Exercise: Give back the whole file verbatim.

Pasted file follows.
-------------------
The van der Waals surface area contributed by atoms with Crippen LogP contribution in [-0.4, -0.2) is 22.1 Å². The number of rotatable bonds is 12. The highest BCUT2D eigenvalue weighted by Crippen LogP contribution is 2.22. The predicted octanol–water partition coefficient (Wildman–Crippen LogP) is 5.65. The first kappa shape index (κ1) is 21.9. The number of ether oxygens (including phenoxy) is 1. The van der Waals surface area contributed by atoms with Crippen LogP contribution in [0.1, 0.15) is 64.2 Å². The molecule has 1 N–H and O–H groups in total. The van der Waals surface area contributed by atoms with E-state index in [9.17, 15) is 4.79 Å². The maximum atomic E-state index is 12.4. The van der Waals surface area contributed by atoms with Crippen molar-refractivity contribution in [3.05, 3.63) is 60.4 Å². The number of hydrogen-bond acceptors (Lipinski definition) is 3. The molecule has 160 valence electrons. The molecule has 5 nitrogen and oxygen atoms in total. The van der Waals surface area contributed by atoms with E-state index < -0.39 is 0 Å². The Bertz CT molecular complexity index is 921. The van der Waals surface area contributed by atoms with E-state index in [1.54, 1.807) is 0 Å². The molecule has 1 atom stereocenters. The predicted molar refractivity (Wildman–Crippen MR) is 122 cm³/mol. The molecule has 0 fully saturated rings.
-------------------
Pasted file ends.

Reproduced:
The van der Waals surface area contributed by atoms with Crippen LogP contribution in [-0.4, -0.2) is 22.1 Å². The number of rotatable bonds is 12. The highest BCUT2D eigenvalue weighted by Crippen LogP contribution is 2.22. The predicted octanol–water partition coefficient (Wildman–Crippen LogP) is 5.65. The first kappa shape index (κ1) is 21.9. The number of ether oxygens (including phenoxy) is 1. The van der Waals surface area contributed by atoms with Crippen LogP contribution in [0.1, 0.15) is 64.2 Å². The molecule has 1 N–H and O–H groups in total. The van der Waals surface area contributed by atoms with E-state index in [9.17, 15) is 4.79 Å². The maximum atomic E-state index is 12.4. The van der Waals surface area contributed by atoms with Crippen molar-refractivity contribution in [3.05, 3.63) is 60.4 Å². The number of hydrogen-bond acceptors (Lipinski definition) is 3. The molecule has 160 valence electrons. The molecule has 5 nitrogen and oxygen atoms in total. The van der Waals surface area contributed by atoms with E-state index < -0.39 is 0 Å². The Bertz CT molecular complexity index is 921. The van der Waals surface area contributed by atoms with E-state index in [1.54, 1.807) is 0 Å². The molecule has 1 atom stereocenters. The predicted molar refractivity (Wildman–Crippen MR) is 122 cm³/mol. The molecule has 0 fully saturated rings.